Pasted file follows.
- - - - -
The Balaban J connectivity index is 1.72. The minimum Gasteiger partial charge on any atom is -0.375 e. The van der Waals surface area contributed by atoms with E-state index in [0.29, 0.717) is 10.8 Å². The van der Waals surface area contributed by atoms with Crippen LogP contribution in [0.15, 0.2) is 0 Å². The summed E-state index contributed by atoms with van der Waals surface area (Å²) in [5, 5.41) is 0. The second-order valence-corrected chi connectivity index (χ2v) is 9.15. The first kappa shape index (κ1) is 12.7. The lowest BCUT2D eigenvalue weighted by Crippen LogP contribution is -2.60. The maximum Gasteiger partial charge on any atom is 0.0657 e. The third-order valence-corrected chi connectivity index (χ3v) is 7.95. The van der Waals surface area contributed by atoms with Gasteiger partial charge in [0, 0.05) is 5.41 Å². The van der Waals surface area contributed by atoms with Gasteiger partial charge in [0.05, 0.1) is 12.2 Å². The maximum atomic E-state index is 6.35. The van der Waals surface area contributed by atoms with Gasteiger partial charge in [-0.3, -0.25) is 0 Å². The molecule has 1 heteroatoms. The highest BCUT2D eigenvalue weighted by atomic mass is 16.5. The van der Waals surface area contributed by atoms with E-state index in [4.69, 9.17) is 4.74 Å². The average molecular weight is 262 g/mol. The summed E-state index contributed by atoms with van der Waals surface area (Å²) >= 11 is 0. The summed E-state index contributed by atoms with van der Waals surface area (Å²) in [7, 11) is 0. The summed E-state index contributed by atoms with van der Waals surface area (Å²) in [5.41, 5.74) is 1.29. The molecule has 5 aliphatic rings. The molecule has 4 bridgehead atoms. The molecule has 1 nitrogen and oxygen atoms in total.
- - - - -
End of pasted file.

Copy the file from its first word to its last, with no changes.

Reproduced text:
The Balaban J connectivity index is 1.72. The minimum Gasteiger partial charge on any atom is -0.375 e. The van der Waals surface area contributed by atoms with E-state index in [0.29, 0.717) is 10.8 Å². The van der Waals surface area contributed by atoms with Crippen LogP contribution in [0.15, 0.2) is 0 Å². The summed E-state index contributed by atoms with van der Waals surface area (Å²) in [5, 5.41) is 0. The second-order valence-corrected chi connectivity index (χ2v) is 9.15. The first kappa shape index (κ1) is 12.7. The lowest BCUT2D eigenvalue weighted by Crippen LogP contribution is -2.60. The maximum Gasteiger partial charge on any atom is 0.0657 e. The third-order valence-corrected chi connectivity index (χ3v) is 7.95. The van der Waals surface area contributed by atoms with Gasteiger partial charge in [0, 0.05) is 5.41 Å². The van der Waals surface area contributed by atoms with Gasteiger partial charge in [0.05, 0.1) is 12.2 Å². The maximum atomic E-state index is 6.35. The van der Waals surface area contributed by atoms with Gasteiger partial charge in [-0.3, -0.25) is 0 Å². The molecule has 1 heteroatoms. The highest BCUT2D eigenvalue weighted by atomic mass is 16.5. The van der Waals surface area contributed by atoms with E-state index in [4.69, 9.17) is 4.74 Å². The average molecular weight is 262 g/mol. The summed E-state index contributed by atoms with van der Waals surface area (Å²) >= 11 is 0. The summed E-state index contributed by atoms with van der Waals surface area (Å²) in [7, 11) is 0. The summed E-state index contributed by atoms with van der Waals surface area (Å²) in [5.41, 5.74) is 1.29. The molecule has 5 aliphatic rings. The molecule has 4 bridgehead atoms. The molecule has 1 nitrogen and oxygen atoms in total.